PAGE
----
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Madsen helped oversee contest for 18 years

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Former Miss Almond Blossom 1973 Carol Madsen and past Police Chief Red Nutt recall years of festivals in their past. Madsen also served as “Queen Bee” for 18 years charged with mentoring years of ...

GLENN KAHL/The Bulletin

POSTED February 5, 2013 12:53 a.m.

It has been a journey through more than 40 years of Almond Blossom Festivals in Ripon for Carol (Weststeyn) Madsen and longtime Police Chief Red Nutt.

Weather is a gray cloud in Madsen’s memory with rain that poured down during her parade.  She recalls Nutt helping her to climb up onto the judges stand in front of Mar Val Market that is now the Ripon Library. Both were soaking from the storm.

“I remember the town being much smaller in those days with upwards of 1,500 people,” she said. 

Nutt had signed onto the Ripon department in 1965 being mentored by Sgt. Paul Stevens who died of a heart attack after a fight with a suspect.  Nutt noted that it was Stevens who taught him so much about law enforcement for his first year before he was sent to the Police Officers Standards in Training Academy.

It was after Stevens’ death that Nutt was appointed sergeant. Nutt was involved in 48 out of the last 50 festivals launched by the late Mrs. Clementine (Clem) Mulholland – also lovingly referred to as “Mul.”

“It was Mul’s strict rule that the queen would rise to her feet in the stands for every flag that passed in the line of march getting the rest of those seated nearby to stand up for the flag – it didn’t matter how many flags there were,” Madsen said.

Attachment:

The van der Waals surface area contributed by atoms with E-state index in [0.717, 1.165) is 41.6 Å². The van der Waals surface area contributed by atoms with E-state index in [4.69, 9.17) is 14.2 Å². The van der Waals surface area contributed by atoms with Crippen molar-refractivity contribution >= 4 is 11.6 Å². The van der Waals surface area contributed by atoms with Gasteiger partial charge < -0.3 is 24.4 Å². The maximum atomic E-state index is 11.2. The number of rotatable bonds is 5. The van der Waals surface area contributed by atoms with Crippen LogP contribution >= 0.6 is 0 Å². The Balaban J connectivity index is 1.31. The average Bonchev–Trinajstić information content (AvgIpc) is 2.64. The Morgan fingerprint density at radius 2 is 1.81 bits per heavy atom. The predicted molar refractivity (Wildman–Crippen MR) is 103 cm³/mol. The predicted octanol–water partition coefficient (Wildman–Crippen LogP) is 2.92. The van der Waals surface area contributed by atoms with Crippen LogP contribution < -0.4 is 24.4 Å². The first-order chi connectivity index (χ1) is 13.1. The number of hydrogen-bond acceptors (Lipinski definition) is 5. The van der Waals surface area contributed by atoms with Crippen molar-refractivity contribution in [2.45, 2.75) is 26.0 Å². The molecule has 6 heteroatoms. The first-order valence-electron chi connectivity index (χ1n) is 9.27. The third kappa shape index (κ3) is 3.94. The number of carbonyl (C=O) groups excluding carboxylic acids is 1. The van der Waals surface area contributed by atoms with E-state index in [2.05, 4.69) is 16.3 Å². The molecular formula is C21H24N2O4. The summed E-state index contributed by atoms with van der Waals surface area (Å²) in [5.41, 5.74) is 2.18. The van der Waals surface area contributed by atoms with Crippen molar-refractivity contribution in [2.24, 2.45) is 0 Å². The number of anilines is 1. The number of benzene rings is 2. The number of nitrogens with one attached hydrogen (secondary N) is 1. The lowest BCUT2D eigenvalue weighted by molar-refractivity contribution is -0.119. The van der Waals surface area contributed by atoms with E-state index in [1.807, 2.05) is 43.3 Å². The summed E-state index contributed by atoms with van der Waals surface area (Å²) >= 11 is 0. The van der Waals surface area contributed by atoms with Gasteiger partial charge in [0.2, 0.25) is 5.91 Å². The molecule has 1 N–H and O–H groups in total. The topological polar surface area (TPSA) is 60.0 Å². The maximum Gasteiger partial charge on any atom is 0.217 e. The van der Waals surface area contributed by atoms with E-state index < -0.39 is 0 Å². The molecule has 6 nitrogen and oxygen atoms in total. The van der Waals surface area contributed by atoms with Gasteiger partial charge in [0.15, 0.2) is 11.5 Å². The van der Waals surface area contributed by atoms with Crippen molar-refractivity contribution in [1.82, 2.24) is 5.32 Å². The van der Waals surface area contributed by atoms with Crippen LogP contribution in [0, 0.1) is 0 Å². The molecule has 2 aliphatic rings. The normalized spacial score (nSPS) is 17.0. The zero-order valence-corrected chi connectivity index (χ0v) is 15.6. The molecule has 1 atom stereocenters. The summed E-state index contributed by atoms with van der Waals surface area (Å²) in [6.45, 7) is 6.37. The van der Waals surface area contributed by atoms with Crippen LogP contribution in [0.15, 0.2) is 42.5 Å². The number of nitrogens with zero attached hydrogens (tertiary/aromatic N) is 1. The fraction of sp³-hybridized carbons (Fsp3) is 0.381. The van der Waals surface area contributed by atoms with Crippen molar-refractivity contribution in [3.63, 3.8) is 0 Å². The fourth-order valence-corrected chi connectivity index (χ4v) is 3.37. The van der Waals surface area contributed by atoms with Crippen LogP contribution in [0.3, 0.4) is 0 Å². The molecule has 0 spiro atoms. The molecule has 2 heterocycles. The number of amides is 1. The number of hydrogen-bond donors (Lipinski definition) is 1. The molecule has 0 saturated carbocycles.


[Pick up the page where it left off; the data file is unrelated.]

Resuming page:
Madsen was named the “Queen Bee” to organize, mentor and monitor the candidates for each annual festival for the 18 years just three years after her reign.

Madsen remembers getting on a school bus with other members of the community and being driven through the blooming orchards to witness the blossoms.  Postmaster Bud Bodeson was sitting in a front seat describing the differing varieties of almonds and talking about the farms seen through the windows.

There was only a court of three girls vying for queen back then.

She fondly remembers the Atlanta Women’s Clubhouse luncheons at Five Corners (Jack Tone, French Camp and Lone Tree roads) where farm women would put together a fantastic lunch and dinner with pies of every description.  Coronation of the queen would be that Friday night.

Thursday night was the community baking contest that continued for many years until the Health Department put a stop to it, since baked goods were not being prepared in approved kitchens.  Many different schools, churches and clubs would rotate year to year profiting from the auctions of their baked goods to community members.  Pies and cakes would go for as much as $200.

In the year Carol Madsen served as queen, Nutt was charged with security for the antique and farm equipment shows during the nighttime hours. It was a time when the community had a deep respect for still keeping Sunday as church day with grocery stores closed on Main Street.

“In the early days we got help from the Sheriff’s Department because we didn’t have enough men to work security and direct traffic as well,” he said.